Judy Hopps is a rabbit from Bunny Burrow who takes part in the Mammal Inclusion Initiative to graduate the police academy and get assigned to the animal paradise Zootopia, where predators and prey live together in harmony. Despite her parents' fear of the big city and foxes there who might menace Judy, Hopps heads off to the Zootopia where Chief Bogo assigns her to be a meter maid, as opposed to a beat cop like she was trained to be. Assigned to write 100 tickets a day, she rushes out and gives out 201 tickets before noon before she sees a fox, Nick Wilde. Wilde wants to buy an elephant pop for his son, but the elephant denies him service. Feeling guilty over prejudging Wilde, Hopps buys the fox the frozen dessert before she discovers that he is just running a scam. After parting ways with Wilde, Hopps chases a weasel suspect into Little Rodentia, which earns her the ire of Bogo. Returning to the Zootopia Police Department, she sees Mrs. Otterton trying unsuccessfully to get Bogo to pay attention to her missing person's report for her husband, Emmitt Otterton. Before she can stop him, Hopps volunteers to take the case and help the Ottertons and Bellewether, the deputy mayor, hears her before Bogo can get her off the case.

Chief Bogo challenges Hopps to close the case within 48 hours or quit the police force in disgrace. Looking over a picture of Emmitt Otterton, Hopps realizes that Wilde might be involved in the disappearance and hunts him down. While he is not involved, Hopps deputizes Wilde to help her with the search. The clues take the two to the DMV and then into mob-run Arctic Town. Their search takes them to the limo driver who drove Otterton and discovers that the driver, a jaguar, was attacked by Otterton. The pair makes the discovery right before the jaguar goes savage and attacks them. In the process of following the clues, Judy Hopps uncovers a massive conspiracy in Zootopia.

In many ways, Zootopia is a very typical political conspiracy thriller. The mystery is a medium for jokes about different races - in this case in the form of the various animals of Zootopia - and while it is a generally funny film, it never becomes a caper. Because the plot is a familiar one, the character arcs for Judy Hopps and Nick Wilde are very predictable. The reversals in Zootopia are so obvious, they will only entertain children . . . children too young to understand the allegory of interethnic relationships that acts as a the heavy-handed subtext for the movie.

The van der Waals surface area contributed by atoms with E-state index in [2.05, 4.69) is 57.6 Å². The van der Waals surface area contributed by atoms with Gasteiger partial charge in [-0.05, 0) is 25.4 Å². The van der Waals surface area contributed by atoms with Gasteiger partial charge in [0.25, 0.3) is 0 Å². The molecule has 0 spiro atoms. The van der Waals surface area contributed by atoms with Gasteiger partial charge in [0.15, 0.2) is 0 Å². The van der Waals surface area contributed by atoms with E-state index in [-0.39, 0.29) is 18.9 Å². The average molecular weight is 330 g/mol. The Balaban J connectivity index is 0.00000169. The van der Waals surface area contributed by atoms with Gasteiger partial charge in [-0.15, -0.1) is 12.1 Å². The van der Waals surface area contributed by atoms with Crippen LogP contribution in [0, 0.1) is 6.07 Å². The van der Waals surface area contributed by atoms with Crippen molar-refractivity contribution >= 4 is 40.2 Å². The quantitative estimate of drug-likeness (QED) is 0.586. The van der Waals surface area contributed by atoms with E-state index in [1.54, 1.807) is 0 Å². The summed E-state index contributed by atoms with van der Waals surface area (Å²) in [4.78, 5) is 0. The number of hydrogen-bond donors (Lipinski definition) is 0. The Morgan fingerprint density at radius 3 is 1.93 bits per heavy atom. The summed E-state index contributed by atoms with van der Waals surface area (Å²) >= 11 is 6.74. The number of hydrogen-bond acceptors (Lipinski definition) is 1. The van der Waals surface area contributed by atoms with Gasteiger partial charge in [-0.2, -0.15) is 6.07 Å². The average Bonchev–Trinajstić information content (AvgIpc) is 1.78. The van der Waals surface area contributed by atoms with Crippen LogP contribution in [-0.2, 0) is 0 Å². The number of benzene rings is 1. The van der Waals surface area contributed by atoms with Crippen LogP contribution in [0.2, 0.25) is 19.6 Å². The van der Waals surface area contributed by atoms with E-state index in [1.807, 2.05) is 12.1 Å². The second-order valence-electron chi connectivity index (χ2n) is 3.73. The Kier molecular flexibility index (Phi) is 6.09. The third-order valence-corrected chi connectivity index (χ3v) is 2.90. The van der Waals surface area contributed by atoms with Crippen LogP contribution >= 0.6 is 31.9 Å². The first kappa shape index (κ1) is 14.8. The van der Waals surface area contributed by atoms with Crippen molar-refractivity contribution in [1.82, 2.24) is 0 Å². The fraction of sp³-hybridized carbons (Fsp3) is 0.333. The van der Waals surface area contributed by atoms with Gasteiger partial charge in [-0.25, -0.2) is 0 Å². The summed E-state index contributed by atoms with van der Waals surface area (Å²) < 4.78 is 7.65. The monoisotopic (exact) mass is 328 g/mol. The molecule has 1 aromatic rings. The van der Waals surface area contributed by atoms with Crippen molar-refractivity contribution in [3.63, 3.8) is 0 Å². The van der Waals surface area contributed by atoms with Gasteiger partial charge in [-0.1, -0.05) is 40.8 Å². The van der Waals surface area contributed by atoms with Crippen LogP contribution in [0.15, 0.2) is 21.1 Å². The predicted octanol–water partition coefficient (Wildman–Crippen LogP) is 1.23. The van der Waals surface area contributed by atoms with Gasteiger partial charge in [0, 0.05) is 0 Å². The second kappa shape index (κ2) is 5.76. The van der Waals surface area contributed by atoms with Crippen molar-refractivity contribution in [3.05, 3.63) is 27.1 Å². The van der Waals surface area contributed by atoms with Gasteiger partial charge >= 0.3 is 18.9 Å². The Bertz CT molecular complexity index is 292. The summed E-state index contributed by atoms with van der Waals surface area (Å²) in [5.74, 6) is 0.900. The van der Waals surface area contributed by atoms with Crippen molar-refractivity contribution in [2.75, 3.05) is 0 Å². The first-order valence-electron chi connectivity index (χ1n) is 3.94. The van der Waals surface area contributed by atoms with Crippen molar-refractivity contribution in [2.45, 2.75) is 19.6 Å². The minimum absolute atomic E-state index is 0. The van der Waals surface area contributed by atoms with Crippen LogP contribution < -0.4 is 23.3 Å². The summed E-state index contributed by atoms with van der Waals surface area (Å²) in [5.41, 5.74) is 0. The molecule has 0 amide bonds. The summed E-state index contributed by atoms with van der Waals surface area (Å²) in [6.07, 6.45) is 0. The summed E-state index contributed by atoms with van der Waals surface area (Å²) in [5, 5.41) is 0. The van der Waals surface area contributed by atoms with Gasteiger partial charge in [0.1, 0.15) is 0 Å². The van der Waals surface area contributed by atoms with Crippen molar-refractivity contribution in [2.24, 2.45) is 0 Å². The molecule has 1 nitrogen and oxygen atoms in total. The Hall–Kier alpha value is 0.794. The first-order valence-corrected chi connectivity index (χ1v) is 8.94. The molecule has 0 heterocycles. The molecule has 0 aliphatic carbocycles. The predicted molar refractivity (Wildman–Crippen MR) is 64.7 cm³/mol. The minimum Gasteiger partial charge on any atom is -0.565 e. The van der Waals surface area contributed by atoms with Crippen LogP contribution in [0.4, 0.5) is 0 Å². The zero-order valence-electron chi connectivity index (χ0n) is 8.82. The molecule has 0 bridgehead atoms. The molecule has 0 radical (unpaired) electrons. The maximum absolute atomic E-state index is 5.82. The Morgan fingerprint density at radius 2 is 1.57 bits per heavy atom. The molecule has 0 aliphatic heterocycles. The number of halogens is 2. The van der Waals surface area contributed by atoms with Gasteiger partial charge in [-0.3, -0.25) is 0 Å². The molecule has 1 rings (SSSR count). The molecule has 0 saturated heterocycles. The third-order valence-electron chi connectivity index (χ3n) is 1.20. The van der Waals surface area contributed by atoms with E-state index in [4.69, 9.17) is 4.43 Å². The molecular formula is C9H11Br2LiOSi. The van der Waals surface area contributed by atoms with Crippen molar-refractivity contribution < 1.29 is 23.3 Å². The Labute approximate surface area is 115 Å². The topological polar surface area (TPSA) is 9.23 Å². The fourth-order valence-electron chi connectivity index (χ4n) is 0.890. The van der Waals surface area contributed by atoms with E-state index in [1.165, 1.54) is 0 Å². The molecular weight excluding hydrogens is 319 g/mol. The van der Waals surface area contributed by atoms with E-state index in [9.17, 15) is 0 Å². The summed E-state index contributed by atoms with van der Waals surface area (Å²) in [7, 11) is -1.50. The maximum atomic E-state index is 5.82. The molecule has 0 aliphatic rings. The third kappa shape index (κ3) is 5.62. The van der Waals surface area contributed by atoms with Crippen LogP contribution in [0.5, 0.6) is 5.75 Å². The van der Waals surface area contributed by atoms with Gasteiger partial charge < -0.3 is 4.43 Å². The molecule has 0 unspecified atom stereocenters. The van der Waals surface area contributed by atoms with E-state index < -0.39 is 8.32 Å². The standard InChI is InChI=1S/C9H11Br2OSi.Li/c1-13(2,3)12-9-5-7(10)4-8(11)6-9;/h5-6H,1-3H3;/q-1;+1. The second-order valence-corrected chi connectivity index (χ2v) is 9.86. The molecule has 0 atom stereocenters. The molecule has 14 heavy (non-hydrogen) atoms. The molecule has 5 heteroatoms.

That said, Zootopia moves right along and looks very good. The animation is very well-rendered both for the character designs and the various settings of Zootopia. Zootopia features decent voice acting. Led by Ginnifer Goodwin as Hopps, Zootopia has an impressive cast. Wilde is played by Jason Bateman in a voice acting role that sounds nothing like his speaking voice or any other character he has played. In fact, Bateman sounds like he is doing an impression of Robert Downey Jr. the entire film. With a supporting cast including J.K. Simmons, Idris Elba, Nate Torrence, Shakira and Octavia Spencer, Zootopia features performances that are very expressive all-around.

Racism is a complex issue, but when a work wants to confront the issue well, the key is illustrating that stereotypes are inaccurate representations of a group of people. Zootopia does not do that. While it entertains, it falls dramatically shy of being substantive in the way it desperately seeks to attempt relevance.

For other works with Ginnifer Goodwin, please check out my reviews of:
Walk The Line
He's Just Not That Into You
Once Upon A Time - Season 1
Once Upon A Time - Season 2


For other movie reviews, please check out my Film Review Index Page for an organized listing!

© 2016 W.L. Swarts. May not be reprinted without permission.